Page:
Tuesday, January 1, 2008


I already miss Hanoi. A jumbled, pulsing city full of back streets filled to bursting with all sorts of stalls, shops and street food. It's a great place to hang out and meet people.

Hanoi traffic is particularly crazy, even by the standards of developing countries. Traffic is dominated by bicycles, scooters and motorcycles and if the road is clogged, these all flood onto the sidewalks. The best (and indeed only) way to cross the road is simply to walk out into the traffic and let it flow around you. It's important to go slowly so that the various bikers have a chance to judge your speed and trajectory. Junctions are a wonder to behold, particularly from above. Traffic signals are rare - instead, traffic slows down and merging streets weave through each other in an intricate dance. The system doesn't always work however and I was twice involved in minor crashes while perched on the back of motorcycle taxis. No one ever gets irate. It's just all part of the wider traffic of life.

Uncle Ho's mausoleum. The poor chap wanted to be cremated but the state had other ideas. I filed past his waxy remains with lots of Vietnamese. He's only open from 8am to 10:30am, 5 days a week. Being a dead communist leader would seem like a good gig, at least in terms of the hours.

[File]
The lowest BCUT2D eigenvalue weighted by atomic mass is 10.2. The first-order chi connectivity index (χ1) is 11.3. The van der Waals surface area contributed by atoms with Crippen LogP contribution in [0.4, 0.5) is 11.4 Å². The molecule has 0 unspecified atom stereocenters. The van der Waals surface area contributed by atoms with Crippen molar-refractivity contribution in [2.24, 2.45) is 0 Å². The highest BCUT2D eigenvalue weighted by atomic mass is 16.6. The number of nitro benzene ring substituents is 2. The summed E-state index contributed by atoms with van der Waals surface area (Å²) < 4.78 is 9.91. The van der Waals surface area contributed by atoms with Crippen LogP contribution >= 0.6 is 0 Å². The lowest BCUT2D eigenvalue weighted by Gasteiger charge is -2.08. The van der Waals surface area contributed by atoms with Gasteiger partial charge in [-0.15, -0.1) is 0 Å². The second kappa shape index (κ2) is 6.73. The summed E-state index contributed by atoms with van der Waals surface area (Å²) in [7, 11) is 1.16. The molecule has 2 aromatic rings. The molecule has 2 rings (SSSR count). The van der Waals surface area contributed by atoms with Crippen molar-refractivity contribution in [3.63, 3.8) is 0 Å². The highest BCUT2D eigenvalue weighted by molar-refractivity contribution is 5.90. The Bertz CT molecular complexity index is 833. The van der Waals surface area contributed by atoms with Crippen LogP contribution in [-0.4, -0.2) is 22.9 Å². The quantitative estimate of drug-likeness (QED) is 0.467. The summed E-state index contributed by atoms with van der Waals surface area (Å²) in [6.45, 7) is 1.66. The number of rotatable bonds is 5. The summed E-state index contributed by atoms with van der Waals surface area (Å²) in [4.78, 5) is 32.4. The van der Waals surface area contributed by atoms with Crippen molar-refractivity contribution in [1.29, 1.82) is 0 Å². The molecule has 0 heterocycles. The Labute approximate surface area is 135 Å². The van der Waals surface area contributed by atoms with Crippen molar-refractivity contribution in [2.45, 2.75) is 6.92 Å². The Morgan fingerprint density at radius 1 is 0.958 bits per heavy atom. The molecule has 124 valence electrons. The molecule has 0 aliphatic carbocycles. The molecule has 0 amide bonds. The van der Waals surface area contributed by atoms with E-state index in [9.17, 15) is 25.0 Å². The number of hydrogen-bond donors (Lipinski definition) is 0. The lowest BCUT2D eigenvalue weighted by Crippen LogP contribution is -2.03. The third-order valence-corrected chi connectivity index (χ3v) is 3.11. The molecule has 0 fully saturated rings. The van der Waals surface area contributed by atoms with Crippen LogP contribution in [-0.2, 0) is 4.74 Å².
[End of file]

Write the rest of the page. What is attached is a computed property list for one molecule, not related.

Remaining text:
The Ho Chi Minh Museum was the strangest museum I've ever been to. Rather than historical exhibits or information it instead displayed a collection of symbolic exhibits, attempting to show Ho's struggle and that of the nation. It was all pretty impenetrable to me, this strange sculpture being a prime example.

A typical back street in Hanoi's Old Quarter.

I bought some oranges from this bright and breezy street seller.

The street food in Hanoi was excellent. Each stall specializes in a particular kind of dish, which makes repeat ordering very simple but the first visit very complex.

I bought an old Soviet watch from this repair stall. The number of shops and stalls devoted to repairing everything from motorcycles to clocks makes you realise what a throw-away society the West has become.

On the way back through Bangkok I enjoyed this super tasty street stall meal, which came with beer served over ice in a child's bucket. Mmmm. Bucket of beer.

Spectators in Bangkok rooting for their boxer at a Thai boxing arena.

Thai boxing is a very young mans sport and surprisingly full of fascinating ritual.

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